The Florida Keys have re-opened, but Capt. Billy Niles and his fellow lobster fishermen have to find their traps before they are really back in business.
“We’re locating them, but it takes a while,” said Niles, a veteran of the Keys lobster trade for the past seven decades. “Some storms lose more than others.”
Irma lost plenty of them. Or better said, the Keys lost plenty in Irma.
Last week, just after Gov. Rick Scott declared the Keys open for business, the shoulders of U.S. 1 from Key Largo to Key West still bore the evidence of a region in the midst of rebuilding and recovering. Appliances, pieces of destroyed trailer homes, totaled vehicles, all waited for pick-up by the side of the road like bulk pick-up day in your average neighborhood.
Power is pretty much restored, but the damage is evident. Rather than lit neon signs, stores told the traveling public they were open with spray paint on plywood planks previously used to protect against Irma’s winds on Sept. 10.
Lots that hosted trailer home communities are now vacant lots. Half-sunken boats still litter the coves. Blue tarps cover roofs. But not all the impact is visible from land.
In the lobster sector, said to be the Keys’ second most-important industry, the damage is underwater.
The massive storm’s powerful winds blew commercial traps out of place up and down the coast, and now the lobster fishermen are out looking to find them. It’s literally finding a buoy in a vast ocean, but thanks to Florida Sea Grant, they have help.
Florida Sea Grant, a partnership between the state university system, National Oceanic and Atmospheric Administration and the state’s coastal counties, is paying two pilots to scour the seas to spot and mark the location of the buoys. The GPS marks are then given to the fishermen so they can go out on their trawlers to the precise location, pull up the traps, harvest the lobsters, fix damaged traps and, generally, get back to work.
“Irma hit right in the middle of lobster season. Every day the lobster fishermen are out of the water they are losing money,” said Karl Havens, the director of Florida Sea Grant College Program. “If we can get the lobster industry up and running, it will put money back into the economy.”
Florida Sea Grant, which is housed at the University of Florida, generally focuses on things like making aquaculture more productive, developing tools to help manage fisheries, offering programs to better water quality and habitat and proactive help for communities in dealing with storm surge and sea level rise.
Havens notes that dealing with emergencies, including the BP oil spill and the oyster collapse in Apalachicola Bay, is a major calling, too.
“It’s an important part of our mission,” he said. “When these disasters come along, we can be pretty nimble and respond quickly.”
The Keys’ tourism industry took quite a hit, Havens added, so it was doubly important to get the lobster industry back up and running.
Niles, who sails out of Stock Island, estimates that he is missing anywhere from one-third to a quarter of his traps. That means he is harvesting 600 to 900 pounds of the spiny bugs a day. That’s far fewer than the 1,000 to 3,000 pounds he would be bringing back to the docks if not for Irma.
Then there is a supply problem. Many of his lobster traps are damaged, but Niles can’t repair them without wood, a commodity that remains hard to acquire.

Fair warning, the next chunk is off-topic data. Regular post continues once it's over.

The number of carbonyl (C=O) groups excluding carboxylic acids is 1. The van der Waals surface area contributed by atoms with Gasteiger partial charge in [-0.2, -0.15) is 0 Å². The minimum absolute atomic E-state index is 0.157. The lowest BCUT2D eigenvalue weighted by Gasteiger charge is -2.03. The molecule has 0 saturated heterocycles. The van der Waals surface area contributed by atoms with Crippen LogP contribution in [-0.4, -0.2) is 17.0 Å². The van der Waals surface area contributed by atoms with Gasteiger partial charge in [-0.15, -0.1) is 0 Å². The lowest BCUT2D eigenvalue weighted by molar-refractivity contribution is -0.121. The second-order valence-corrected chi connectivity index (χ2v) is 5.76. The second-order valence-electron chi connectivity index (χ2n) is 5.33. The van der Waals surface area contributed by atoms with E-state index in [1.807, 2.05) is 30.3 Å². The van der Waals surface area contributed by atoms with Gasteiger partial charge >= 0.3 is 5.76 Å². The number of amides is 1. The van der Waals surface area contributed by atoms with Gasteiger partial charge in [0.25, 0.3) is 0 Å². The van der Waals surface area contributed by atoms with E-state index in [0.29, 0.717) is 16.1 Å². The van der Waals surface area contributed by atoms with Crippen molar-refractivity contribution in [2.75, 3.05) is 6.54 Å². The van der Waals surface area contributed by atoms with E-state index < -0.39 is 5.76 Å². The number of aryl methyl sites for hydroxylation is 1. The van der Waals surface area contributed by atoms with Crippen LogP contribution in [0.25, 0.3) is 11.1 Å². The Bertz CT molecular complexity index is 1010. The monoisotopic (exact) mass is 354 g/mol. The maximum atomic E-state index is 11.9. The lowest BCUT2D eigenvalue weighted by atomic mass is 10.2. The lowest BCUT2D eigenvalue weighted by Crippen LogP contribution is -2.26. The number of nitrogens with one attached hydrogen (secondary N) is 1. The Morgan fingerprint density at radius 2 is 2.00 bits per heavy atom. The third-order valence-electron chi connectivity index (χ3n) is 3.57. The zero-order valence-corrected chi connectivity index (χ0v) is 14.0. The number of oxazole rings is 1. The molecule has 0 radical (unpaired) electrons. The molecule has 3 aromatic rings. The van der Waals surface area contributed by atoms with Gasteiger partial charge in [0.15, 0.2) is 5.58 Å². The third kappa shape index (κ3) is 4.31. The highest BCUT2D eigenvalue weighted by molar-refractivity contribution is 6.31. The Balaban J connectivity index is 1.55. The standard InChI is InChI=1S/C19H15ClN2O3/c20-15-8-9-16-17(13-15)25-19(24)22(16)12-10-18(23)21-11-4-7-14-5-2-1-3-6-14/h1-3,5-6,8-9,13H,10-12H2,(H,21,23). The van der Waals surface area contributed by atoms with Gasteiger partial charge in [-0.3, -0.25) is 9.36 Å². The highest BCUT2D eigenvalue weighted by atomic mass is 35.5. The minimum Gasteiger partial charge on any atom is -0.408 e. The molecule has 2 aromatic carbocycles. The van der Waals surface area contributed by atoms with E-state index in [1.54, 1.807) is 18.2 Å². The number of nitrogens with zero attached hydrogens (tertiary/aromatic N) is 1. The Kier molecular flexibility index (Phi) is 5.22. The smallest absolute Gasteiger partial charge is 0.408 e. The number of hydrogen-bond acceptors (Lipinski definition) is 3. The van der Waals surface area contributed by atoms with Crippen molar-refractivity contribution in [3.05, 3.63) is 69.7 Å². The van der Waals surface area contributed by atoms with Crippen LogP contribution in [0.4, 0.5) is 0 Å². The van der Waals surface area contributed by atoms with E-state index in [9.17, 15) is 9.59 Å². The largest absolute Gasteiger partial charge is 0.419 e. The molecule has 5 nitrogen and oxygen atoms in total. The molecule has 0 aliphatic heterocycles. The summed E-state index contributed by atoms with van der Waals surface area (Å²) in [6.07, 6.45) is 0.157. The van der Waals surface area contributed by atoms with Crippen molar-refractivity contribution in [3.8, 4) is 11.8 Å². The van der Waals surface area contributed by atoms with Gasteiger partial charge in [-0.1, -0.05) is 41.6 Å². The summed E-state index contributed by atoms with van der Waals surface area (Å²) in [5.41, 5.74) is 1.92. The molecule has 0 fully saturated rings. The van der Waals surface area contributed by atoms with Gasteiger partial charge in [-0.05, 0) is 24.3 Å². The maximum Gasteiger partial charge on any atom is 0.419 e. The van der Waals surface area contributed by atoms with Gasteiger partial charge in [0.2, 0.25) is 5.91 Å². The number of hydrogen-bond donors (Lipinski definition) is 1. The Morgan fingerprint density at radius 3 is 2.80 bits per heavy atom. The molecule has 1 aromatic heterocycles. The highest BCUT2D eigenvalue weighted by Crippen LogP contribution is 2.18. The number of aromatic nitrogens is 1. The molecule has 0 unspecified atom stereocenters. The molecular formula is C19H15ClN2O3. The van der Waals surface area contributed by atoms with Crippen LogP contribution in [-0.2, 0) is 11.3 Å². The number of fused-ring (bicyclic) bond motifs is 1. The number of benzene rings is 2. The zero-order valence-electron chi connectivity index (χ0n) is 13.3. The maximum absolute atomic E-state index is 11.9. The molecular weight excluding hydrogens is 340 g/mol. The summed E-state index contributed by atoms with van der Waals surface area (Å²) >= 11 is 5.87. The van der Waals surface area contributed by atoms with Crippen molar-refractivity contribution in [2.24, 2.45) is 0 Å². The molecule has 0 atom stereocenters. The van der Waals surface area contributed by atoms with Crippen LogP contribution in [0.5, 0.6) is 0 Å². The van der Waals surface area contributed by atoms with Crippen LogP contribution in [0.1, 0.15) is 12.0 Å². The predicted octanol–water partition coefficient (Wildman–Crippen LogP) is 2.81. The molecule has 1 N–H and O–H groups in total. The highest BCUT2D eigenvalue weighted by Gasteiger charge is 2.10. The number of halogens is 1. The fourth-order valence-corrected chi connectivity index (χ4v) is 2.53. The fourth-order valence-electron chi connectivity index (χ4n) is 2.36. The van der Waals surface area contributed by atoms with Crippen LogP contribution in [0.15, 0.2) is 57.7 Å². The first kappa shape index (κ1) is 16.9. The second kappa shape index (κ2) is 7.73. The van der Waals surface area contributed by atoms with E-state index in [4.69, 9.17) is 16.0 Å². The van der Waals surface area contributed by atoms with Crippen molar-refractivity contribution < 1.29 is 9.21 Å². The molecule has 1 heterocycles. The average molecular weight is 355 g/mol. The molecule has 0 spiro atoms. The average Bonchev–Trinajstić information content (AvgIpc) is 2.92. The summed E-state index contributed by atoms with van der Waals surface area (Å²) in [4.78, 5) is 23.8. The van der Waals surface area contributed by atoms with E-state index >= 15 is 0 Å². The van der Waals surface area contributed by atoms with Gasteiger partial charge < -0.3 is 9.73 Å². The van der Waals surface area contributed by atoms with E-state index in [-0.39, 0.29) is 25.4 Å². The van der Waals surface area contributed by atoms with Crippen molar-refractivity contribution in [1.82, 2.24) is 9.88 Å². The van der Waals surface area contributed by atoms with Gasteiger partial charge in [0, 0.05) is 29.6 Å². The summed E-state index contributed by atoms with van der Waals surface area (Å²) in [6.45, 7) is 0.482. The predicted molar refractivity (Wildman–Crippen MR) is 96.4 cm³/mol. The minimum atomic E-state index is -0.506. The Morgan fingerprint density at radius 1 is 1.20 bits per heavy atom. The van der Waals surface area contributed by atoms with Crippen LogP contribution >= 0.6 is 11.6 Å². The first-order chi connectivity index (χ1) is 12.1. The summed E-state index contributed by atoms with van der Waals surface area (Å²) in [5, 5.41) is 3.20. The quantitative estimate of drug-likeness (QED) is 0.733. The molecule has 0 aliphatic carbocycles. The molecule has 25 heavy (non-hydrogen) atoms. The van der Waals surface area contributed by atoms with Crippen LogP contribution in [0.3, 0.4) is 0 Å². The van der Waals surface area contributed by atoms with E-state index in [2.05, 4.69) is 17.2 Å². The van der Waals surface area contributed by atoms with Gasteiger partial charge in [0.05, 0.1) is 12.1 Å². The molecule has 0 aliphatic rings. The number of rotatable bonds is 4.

“Lumber is real scarce,” he said. “That’s our big problem right now.”
Niles also has another repair challenge: his home on Summerland Key. It was flooded by three feet of water during Irma, so he’s been living a nomadic existence since. Some days, he has slept on his 53-foot boat.
In between searching for traps, he’s been fishing for appliances. He was able to get a new washer and dryer. But he’s still trolling for a water heater, plus a refrigerator. All of which are in high demand, judging by the number of damaged ones dotting U.S. 1’s shoulders.
“My home’s been flooded three times,” Niles recalled. “By Georges and Wilma. And now Irma. I’m more concerned about getting back fully into business.”
Still, Niles says he is lucky. His peers working the waters to the north, beyond Big Pine Key and up to Islamorada, areas that got the brunt of Irma, have lost many more traps.
To make matters worse, another tropical system blew through and washed over the Keys on Oct. 5, the very day Niles and other fishermen were scheduled to put out stone crab traps. He said he is scheduled to pick up his traps today. The delay due to the poor weather that day plus Hurricane Nate churning the Gulf of Mexico means Niles may be looking at a less than robust stone crab harvest, too.
Sea Grant’s Shelly Krueger, who lives in the Keys and has been arranging the organization’s support for the lobster fishermen, said the impact from Irma on the lobster and stone crab industry has had a ripple effect beyond marina business. It’s not just the dollars that have been lost, she said, pointing out the lobster fishermen are the force behind an important tourism season event, the Key West Seafood Festival on the Martin Luther King, Jr., holiday weekend.
“The fisherman are a really important part of our community, not just the economy,” she said.
Niles is hopeful that a lobster season crushed by Irma can still be saved.
“We’ll make some money,” he said. “But we won’t make the kind of money we would have made in a normal year. It really depends on the rest of the season. After Wilma, the lobsters disappeared. We hope that doesn’t happen this time.”